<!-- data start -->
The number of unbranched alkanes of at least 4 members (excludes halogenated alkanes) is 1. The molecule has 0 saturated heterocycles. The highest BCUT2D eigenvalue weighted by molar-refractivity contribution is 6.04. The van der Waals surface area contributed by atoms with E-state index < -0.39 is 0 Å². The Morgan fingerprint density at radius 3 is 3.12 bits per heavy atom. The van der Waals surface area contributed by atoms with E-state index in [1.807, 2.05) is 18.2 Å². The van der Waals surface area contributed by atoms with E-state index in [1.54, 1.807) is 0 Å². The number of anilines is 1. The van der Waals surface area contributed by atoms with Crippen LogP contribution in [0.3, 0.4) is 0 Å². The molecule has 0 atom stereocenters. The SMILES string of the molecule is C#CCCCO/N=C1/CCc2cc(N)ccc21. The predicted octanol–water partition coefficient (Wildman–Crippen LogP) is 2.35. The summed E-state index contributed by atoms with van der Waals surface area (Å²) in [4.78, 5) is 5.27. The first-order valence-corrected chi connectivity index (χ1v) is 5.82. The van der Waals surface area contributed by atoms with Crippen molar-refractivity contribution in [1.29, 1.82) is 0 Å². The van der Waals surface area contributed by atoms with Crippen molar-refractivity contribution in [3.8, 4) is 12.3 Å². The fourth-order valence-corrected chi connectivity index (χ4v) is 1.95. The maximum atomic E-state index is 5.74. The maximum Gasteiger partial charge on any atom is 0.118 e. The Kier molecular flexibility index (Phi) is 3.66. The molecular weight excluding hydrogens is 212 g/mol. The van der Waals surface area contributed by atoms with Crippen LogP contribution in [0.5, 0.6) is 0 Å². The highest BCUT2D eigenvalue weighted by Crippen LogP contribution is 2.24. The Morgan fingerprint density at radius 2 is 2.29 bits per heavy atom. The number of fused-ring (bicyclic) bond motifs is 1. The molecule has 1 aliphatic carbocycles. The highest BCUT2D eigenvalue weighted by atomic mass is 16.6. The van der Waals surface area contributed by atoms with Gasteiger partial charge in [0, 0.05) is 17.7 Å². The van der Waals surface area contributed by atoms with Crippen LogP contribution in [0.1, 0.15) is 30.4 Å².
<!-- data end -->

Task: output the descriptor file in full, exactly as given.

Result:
The number of unbranched alkanes of at least 4 members (excludes halogenated alkanes) is 1. The molecule has 0 saturated heterocycles. The highest BCUT2D eigenvalue weighted by molar-refractivity contribution is 6.04. The van der Waals surface area contributed by atoms with E-state index < -0.39 is 0 Å². The Morgan fingerprint density at radius 3 is 3.12 bits per heavy atom. The van der Waals surface area contributed by atoms with E-state index in [1.807, 2.05) is 18.2 Å². The van der Waals surface area contributed by atoms with E-state index in [1.54, 1.807) is 0 Å². The number of anilines is 1. The van der Waals surface area contributed by atoms with Crippen LogP contribution in [0.3, 0.4) is 0 Å². The molecule has 0 atom stereocenters. The SMILES string of the molecule is C#CCCCO/N=C1/CCc2cc(N)ccc21. The predicted octanol–water partition coefficient (Wildman–Crippen LogP) is 2.35. The summed E-state index contributed by atoms with van der Waals surface area (Å²) in [4.78, 5) is 5.27. The first-order valence-corrected chi connectivity index (χ1v) is 5.82. The van der Waals surface area contributed by atoms with Crippen molar-refractivity contribution in [1.29, 1.82) is 0 Å². The van der Waals surface area contributed by atoms with Crippen molar-refractivity contribution in [3.8, 4) is 12.3 Å². The fourth-order valence-corrected chi connectivity index (χ4v) is 1.95. The maximum atomic E-state index is 5.74. The maximum Gasteiger partial charge on any atom is 0.118 e. The Kier molecular flexibility index (Phi) is 3.66. The molecular weight excluding hydrogens is 212 g/mol. The van der Waals surface area contributed by atoms with Crippen LogP contribution in [0.5, 0.6) is 0 Å². The highest BCUT2D eigenvalue weighted by Crippen LogP contribution is 2.24. The Morgan fingerprint density at radius 2 is 2.29 bits per heavy atom. The number of fused-ring (bicyclic) bond motifs is 1. The molecule has 1 aliphatic carbocycles. The highest BCUT2D eigenvalue weighted by atomic mass is 16.6. The van der Waals surface area contributed by atoms with Gasteiger partial charge in [0, 0.05) is 17.7 Å². The van der Waals surface area contributed by atoms with Crippen LogP contribution in [0.1, 0.15) is 30.4 Å².